Historical fiction requires diligent research. Get sloppy with a fact, and like a date who catches you in a lie, a reader's trust is gone and everything else you say is scrutinized.
In the past five years I've probably spent over 1000 hours conducting research on people, places, clothing, battles, guns, churches, ships. . . you name it. Today I spent an hour researching the history of the C-section for a scene. It was fascinating!
I've stumbled upon some informational gems in the public collections. My favorites are the minutes of the congressional hearings from the Revolution through the War of 1812, old maps, and my very favorite--personal correspondence.
I love to read the writings of great men and women in their own "voice." It makes the hair rise on my arms to see their penmanship, to read the beauty of their rich vocabulary, to see the gentility with which they handle even the most bitter exchanges. There certainly was something lovely and elegant in the way they respected and regarded one another, at least on paper.
Today I wrote a scene regarding Thomas Jefferson's offer to sell his exquisite personal library to the nation to replace the volumes lost when the British burned Washington. (The top photo is a view of the book room in his study.) Among the vast colllection of his personal correspondence are several letters he wrote to various individuals as he worked out the details of this transaction. These letters are among my favorite "finds."
The first letter was written by former President Jefferson to his dear friend President James Madison. Even though they were very familiar, with Dolley Madison having served as Jefferson's hostess during his term, he addresses Madison as "Dear Sir," honoring his office. It is my most favorite find.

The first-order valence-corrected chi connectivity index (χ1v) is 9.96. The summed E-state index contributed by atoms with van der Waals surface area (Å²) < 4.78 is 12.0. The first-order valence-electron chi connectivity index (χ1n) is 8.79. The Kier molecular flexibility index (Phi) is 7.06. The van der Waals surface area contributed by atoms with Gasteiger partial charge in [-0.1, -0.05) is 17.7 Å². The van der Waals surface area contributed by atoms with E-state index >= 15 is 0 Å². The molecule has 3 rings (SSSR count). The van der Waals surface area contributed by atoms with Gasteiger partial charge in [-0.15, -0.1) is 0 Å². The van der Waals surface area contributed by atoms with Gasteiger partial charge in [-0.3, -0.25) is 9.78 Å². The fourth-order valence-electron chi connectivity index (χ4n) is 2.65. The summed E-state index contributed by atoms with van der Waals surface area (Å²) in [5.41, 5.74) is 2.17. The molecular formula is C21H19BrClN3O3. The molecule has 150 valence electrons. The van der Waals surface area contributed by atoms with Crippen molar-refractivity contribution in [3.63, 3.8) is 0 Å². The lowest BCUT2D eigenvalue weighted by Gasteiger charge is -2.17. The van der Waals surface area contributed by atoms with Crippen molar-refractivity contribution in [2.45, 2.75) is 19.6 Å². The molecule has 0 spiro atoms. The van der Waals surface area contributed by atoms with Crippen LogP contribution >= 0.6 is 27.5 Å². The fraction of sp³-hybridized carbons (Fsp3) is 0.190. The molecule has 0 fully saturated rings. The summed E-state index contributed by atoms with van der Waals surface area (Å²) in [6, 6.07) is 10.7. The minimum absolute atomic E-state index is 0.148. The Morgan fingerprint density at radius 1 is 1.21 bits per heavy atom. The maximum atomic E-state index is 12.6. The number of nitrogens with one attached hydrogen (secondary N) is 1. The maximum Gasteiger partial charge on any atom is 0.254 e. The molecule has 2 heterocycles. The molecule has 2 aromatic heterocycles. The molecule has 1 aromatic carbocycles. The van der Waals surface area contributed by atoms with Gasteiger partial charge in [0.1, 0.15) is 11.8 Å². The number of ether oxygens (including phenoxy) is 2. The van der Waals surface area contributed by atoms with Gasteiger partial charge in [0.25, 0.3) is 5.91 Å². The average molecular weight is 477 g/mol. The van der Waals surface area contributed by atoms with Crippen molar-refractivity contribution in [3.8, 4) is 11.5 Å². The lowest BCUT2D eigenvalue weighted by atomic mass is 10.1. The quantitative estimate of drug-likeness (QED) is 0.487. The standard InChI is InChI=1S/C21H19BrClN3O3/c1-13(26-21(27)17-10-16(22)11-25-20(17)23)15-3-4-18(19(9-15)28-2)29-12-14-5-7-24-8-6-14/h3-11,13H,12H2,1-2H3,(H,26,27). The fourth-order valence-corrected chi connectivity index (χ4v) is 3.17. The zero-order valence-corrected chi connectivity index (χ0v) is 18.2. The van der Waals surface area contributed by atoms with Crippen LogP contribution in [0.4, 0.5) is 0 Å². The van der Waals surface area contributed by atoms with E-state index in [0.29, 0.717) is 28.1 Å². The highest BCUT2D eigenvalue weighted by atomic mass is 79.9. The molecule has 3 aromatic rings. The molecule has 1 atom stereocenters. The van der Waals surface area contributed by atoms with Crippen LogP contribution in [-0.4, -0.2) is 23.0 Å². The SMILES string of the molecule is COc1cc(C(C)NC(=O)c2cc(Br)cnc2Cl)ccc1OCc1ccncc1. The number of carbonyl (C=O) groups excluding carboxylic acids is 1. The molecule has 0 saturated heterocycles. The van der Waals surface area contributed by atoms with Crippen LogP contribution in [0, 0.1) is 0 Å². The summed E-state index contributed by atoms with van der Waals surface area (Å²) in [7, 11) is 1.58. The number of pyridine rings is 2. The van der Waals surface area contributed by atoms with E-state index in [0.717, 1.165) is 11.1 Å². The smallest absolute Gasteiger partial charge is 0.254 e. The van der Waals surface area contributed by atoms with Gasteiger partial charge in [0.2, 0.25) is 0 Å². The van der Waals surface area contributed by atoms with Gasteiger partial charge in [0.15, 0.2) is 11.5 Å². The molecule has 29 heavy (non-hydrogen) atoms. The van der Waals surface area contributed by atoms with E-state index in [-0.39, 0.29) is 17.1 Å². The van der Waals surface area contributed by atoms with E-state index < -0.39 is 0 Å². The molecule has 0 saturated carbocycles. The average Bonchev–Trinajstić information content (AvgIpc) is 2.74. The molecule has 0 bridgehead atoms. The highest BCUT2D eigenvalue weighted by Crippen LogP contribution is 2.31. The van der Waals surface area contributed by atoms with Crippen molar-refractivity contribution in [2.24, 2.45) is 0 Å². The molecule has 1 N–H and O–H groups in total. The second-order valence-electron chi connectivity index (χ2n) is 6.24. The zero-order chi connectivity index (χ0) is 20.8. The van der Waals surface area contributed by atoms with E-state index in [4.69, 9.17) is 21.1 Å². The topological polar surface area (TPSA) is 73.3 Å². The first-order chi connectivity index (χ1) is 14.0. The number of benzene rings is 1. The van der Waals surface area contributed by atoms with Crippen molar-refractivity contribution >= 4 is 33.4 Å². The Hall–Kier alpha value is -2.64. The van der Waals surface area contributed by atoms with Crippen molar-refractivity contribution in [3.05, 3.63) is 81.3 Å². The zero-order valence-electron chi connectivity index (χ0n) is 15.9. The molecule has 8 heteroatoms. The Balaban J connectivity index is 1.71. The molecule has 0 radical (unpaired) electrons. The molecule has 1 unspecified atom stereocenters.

Dated September 26th, 1814, it was Jefferson's first communication with his friend after the loss at Bladensburg, the burning of Washington and the banking crisis sweeping the country. I love the gentle way he comforts Madison in an hour of extreme national need. Madison knew he had nearly lost the government, and that he was hated by many of his own people, and Jefferson bolsters and encourages him as he advises his friend on how to deal with these events. It is a beautiful glimpse in time.
It is a very long time since I troubled you with a letter. . . in the late events at Washington I have felt so much for you that I cannot withhold the expression of my sympathies. . . All you can do is order . . . execution must depend on others. . .I know that when such failures happen they afflict even those who have done everything they could to prevent them. . .
The other two letters were written to Samuel H. Smith, another friend and government official at the time of the destruction of the Capitol. It is to Smith that Jefferson makes his initial proposal. Couched within the letters are tidbits that reveal much about Jefferson's personality and point of view. In referring to his collection of books, he writes:
I do not know that it contains any branch of science which Congress would wish to exclude from their collection; there is, in fact, no subject to which a member of Congress may not have occasion to refer.
Maybe I'm just a history geek, but I thought some of you would enjoy reading these gems. Follow the links and you'll see other wonderful trails to follow another day.